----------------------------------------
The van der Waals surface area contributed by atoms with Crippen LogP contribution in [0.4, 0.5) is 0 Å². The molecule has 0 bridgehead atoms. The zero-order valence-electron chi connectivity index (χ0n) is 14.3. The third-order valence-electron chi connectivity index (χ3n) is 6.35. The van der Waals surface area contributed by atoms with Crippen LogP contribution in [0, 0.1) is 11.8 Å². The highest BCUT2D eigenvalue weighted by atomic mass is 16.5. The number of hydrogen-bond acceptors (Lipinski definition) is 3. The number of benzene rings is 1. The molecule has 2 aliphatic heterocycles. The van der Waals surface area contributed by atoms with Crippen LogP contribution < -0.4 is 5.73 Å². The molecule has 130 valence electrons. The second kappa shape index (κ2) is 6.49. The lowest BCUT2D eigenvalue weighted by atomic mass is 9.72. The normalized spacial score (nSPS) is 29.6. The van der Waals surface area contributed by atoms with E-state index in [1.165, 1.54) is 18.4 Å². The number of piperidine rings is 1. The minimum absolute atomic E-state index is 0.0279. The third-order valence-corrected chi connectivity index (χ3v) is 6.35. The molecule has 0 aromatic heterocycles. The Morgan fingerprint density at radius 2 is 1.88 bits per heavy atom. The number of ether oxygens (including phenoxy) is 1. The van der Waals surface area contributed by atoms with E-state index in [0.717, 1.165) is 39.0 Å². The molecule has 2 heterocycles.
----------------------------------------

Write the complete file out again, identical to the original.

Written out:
The van der Waals surface area contributed by atoms with Crippen LogP contribution in [0.4, 0.5) is 0 Å². The molecule has 0 bridgehead atoms. The zero-order valence-electron chi connectivity index (χ0n) is 14.3. The third-order valence-electron chi connectivity index (χ3n) is 6.35. The van der Waals surface area contributed by atoms with Crippen LogP contribution in [0, 0.1) is 11.8 Å². The highest BCUT2D eigenvalue weighted by atomic mass is 16.5. The number of hydrogen-bond acceptors (Lipinski definition) is 3. The number of benzene rings is 1. The molecule has 2 aliphatic heterocycles. The van der Waals surface area contributed by atoms with Crippen LogP contribution < -0.4 is 5.73 Å². The molecule has 130 valence electrons. The second kappa shape index (κ2) is 6.49. The lowest BCUT2D eigenvalue weighted by atomic mass is 9.72. The normalized spacial score (nSPS) is 29.6. The van der Waals surface area contributed by atoms with E-state index in [1.165, 1.54) is 18.4 Å². The number of piperidine rings is 1. The minimum absolute atomic E-state index is 0.0279. The third-order valence-corrected chi connectivity index (χ3v) is 6.35. The molecule has 0 aromatic heterocycles. The Morgan fingerprint density at radius 2 is 1.88 bits per heavy atom. The number of ether oxygens (including phenoxy) is 1. The van der Waals surface area contributed by atoms with E-state index in [0.717, 1.165) is 39.0 Å². The molecule has 2 heterocycles.